- May 7, 2021
- Reaction score
- United States
In light of account hacking going on and everything being discussed about 2FA and account security, @buffalojim and I mentioned password managers in another thread and I thought I’d do a bit of a write up for those looking to start using one.
Who this thread is for
Anyone who interacts even remotely with modern society in pretty much any way and doesn’t yet use a password manager (PM).
@FestiveKnight, this looks like a pretty long post, do I need to read it all?
No, the next few sections are about password managers and theory behind them. If you’re just interested in getting started with Bitwarden, skip down a bunch.
What is a Password Manager?
At its core, a password manager is simply a software that allows you to store your passwords.
But that’s only the very very beginning. Well-made password managers usually also have a bunch of other features like:
- Password generators
- Exposed password reports
- Secure notes
- Securing sharing of credentials
- Automatically filling credentials into forms
Why is a password manager important?
There are a bunch of really critical risks you can avoid by using a PM including:
- Falling into the habit of repeatedly using the same or a similar password
- Using a simple password
- Using a password that has been previously exposed
- Writing down or storing passwords in a less safe way (pieces of paper, etc)
- Accidentally typing passwords in the wrong place
How does a password manager work?
In general password managers are built on three main components. More detail on each component is below.
Note: at this point some of the terms I am going to use may be a bit Bitwarden (BW) specific but only to make it easier for me and as a reader transitions to next sections.
- Master password: you will use a single password to access the password manager. This needs to be complex, long, completely unrelated to anything in your life (no dog names!), and something you absolutely memorize.
- Vault: the main section of the software is just a list of accounts you have saved in the tool. Each will have a name, the username on the account, the password, etc.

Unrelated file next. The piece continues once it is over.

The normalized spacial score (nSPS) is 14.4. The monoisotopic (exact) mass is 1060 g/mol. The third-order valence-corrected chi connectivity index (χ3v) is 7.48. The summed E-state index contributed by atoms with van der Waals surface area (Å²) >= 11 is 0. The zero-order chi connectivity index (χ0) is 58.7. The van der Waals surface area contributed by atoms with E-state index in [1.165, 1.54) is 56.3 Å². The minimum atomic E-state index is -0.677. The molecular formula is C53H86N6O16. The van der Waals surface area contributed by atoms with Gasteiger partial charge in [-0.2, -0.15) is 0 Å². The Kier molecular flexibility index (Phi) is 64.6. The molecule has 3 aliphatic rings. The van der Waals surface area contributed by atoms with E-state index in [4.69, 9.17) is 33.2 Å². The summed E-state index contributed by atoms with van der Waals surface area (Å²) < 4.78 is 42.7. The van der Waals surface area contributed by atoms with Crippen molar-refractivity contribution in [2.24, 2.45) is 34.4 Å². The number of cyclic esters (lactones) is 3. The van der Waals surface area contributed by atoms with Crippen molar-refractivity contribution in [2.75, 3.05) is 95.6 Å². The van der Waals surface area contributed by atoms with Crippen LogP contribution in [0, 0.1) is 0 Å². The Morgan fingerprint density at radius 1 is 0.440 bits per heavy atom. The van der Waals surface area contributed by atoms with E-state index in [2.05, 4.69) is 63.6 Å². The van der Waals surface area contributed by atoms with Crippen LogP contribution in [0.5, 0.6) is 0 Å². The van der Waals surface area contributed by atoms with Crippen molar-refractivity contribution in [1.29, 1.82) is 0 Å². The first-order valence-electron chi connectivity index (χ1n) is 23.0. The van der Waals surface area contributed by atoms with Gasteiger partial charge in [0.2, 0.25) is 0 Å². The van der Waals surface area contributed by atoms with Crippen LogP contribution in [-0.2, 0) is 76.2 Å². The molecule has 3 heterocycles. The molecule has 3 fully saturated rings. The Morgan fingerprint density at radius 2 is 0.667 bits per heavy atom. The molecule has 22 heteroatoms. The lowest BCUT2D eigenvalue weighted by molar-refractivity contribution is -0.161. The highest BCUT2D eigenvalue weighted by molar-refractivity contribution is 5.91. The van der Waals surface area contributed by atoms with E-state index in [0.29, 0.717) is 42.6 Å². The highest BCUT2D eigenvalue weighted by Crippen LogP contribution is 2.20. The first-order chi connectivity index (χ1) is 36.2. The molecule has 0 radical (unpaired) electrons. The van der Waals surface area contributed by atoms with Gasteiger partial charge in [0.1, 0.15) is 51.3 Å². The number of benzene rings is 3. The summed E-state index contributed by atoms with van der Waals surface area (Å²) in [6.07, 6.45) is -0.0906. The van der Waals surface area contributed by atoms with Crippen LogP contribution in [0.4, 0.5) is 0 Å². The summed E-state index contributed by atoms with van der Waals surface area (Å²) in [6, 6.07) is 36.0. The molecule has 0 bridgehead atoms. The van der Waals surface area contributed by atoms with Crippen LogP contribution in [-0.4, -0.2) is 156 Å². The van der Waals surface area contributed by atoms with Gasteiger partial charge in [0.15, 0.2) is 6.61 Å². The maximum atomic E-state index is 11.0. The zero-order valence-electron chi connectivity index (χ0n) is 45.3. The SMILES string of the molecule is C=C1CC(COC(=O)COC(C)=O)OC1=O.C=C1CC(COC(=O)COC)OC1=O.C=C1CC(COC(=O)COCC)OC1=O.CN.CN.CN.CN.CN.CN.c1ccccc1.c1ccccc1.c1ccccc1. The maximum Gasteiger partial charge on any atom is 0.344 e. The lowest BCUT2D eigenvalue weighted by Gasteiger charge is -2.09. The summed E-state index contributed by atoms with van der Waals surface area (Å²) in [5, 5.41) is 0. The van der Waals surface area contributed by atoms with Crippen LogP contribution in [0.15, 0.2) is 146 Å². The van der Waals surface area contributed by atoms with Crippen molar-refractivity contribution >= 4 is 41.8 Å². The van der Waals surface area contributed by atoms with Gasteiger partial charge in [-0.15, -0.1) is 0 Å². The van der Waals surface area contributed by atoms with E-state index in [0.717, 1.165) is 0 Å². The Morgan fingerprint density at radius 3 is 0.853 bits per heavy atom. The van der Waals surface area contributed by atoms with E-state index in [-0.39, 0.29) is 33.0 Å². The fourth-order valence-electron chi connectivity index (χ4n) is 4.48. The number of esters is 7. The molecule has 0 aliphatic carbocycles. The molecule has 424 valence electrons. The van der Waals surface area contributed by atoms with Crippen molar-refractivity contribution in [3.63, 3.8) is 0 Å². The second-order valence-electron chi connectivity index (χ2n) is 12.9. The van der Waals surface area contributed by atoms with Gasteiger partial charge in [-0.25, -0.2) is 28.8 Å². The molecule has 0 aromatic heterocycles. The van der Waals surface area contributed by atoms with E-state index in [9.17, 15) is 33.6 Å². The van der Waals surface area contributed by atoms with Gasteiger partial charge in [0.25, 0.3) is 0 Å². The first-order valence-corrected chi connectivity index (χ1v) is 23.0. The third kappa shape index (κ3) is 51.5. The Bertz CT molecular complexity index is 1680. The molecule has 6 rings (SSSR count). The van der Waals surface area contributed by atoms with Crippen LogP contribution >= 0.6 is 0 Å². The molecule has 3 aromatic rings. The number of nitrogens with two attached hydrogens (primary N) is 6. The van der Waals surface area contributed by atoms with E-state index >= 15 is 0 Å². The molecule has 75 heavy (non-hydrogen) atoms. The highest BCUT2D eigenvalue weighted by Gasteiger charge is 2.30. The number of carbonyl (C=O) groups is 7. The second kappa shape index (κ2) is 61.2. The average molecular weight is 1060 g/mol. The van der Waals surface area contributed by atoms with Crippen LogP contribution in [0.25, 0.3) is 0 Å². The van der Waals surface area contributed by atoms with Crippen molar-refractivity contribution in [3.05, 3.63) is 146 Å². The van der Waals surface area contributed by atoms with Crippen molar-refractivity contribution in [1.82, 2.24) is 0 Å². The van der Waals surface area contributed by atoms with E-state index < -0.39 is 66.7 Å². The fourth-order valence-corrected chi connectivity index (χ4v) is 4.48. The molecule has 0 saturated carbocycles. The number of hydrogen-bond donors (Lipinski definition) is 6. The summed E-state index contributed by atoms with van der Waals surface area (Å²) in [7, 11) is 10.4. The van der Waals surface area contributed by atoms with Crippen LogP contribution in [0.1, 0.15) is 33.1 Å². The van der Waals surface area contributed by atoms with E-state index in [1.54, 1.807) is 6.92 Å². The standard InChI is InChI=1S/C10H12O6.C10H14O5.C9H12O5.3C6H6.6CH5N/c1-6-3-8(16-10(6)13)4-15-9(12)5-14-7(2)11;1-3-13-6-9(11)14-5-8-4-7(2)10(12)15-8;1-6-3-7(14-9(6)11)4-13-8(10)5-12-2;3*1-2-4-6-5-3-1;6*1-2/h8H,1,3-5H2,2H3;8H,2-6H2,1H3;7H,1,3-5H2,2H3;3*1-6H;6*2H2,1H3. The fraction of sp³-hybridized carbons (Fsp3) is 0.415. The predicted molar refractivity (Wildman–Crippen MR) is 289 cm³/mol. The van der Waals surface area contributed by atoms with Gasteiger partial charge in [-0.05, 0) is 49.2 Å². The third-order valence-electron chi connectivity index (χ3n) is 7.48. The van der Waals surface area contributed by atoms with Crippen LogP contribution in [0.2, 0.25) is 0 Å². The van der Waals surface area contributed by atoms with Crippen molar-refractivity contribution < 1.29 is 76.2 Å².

My entry for PCF looks like this (in dark mode):
- A password generator: a tool to create password that are random combinations of words, letters, numbers, etc. to help you avoid some of the problems mentioned above.
The Bitwarden password generator:
Why you need generated passwords
In this day an age you may need to access dozens of systems during a week and it’s only natural that you’ll tend towards a bunch of bad habits if you’re memorizing these or not randomly generating them.
And by bad habits I mean things such as:
Using words or names that would be easy to guess if someone knew details about your life
anecdote: a friend of mine who is a professional in the cyber security world (we’ll call her Jane) and I were staying at another friend’s grandparent’s house and didn’t know the wifi password. Jane had a tool that could get around routers giving you a problem with repeated failed password and that could guess 1000s of times per minute, but with no direction you could never feasibly brute force anything but the weakest passwords. So she had us walk around and look for any ideas for what they might have based a weak password on. We put in a text file things like family, pet, sports team, and street names. Within 8 minutes her program brute forced the password. It was: <street name><dog name><year they moved>
People share a ton of personal stuff on here, you should feel safe doing that without potentially compromising your passwords.
If you create passwords like this, you need a password manager.
Using passwords repeatedly
The risk here should be obvious, if a “bad actor” (someone malicious) figures out your credentials once, they may very well go try to see what else they can get into. Oh, you posted a comment on PCF about how much BofA has been annoying you? Let’s see if your login is the same. Honestly, past the annoyance at @Nanook getting scammed today, I also have been thinking about @Fokker210 and hoping the same scammer didn’t try to brute force other things.